The Persian Invasion of India

Extent of conquests made in India by Cyrus: The founder of the Achaemenid Empire in Persia, Cyrus, led some campaigns to the east of Iran between 558 and 530 B.C. In course of these campaigns he probably invaded the Indian border­land. According to some historians, some Indian king sent an embassy to Cyrus to pay him tribute. On this basis, it is supposed that Cyrus had conquered the borderland between India and Iran and received tributes from some Indian king.

The Indian conquests of Darius: In the reign of Darius I (522-486 B.C.) the Persians made some real advance in India. The Bahistan Inscription mentions Gandhara as a province of his empire which Darius might have inherited from Cyrus. This is further confirmed by the Susa Palace Inscription of Darius which mentions that teak was brought from Gandhara for the construction of the palace of the Emperor. Gandhara means modern Peshawarand Rawalpindi of Pakistan.

The statement of Herodotus: According to him, India formed the twentieth satrapy of the empire of Darius paying a tribute of 360 talents of gold dust. This gold was probably collected from the beds of the upper Indus and from the gold mines of Dardistan. Herodotus has also recorded that Darius sent a naval expedition probably in 517 B.C. to explore the Indus basin.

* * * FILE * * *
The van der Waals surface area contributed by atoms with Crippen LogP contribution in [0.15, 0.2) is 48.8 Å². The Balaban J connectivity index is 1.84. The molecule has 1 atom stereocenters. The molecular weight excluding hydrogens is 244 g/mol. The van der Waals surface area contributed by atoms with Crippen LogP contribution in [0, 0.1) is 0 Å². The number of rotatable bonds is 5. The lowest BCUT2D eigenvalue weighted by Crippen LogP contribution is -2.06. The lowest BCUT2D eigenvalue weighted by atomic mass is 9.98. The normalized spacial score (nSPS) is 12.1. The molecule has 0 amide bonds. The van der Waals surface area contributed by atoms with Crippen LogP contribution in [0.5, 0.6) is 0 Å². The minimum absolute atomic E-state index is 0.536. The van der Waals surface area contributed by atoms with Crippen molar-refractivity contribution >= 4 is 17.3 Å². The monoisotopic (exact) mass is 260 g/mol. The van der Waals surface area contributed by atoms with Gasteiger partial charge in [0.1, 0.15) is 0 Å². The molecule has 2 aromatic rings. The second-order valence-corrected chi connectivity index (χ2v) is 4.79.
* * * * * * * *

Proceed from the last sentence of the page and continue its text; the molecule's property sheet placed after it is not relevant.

The extent of Darius Empire in India: The extent of the Persian Empire in India under Darius was not merely confined to Gandhara alone but extended further towards the Indus as well. The Persian Empire in India reached its farthest limit under Darius. The extent of the Indian dominion of Darius included the territories inherited from his predecessors and those he conquered in India. They territories of West Punjab and Lower Indus valley were under Persian rulers . That the Persian Empire under Darius did not extend beyond this limit is inferred from the silence of Herodotus about the Magadha Empire in the Ganges valley.

Persian domination over India under Xerxes and his successors: Xerxes, the successor of Darius I kept his flag flying over the Indian kingdom which he had inherited from Darius, but he failed to make any forward movement in India due to his commitments in over India under Greece. Herodotus states that Xerxes requisitioned large number of troops including infantry and cavalry from India for invasion of Greece.

The downfall of Persian Empire: The defeat suffered by Xerxes in Greece led to decline of Persian power in India. However, the Achaemenid rule over India continued up to 330 B.C. In that year Darius III, the last of the Achaemenid ruler summoned Indian troops to fight against Alexander the Great. With the fall of the Persian power under the impact of the invasion of Alexander the Great, the Persian hold over India was lost.

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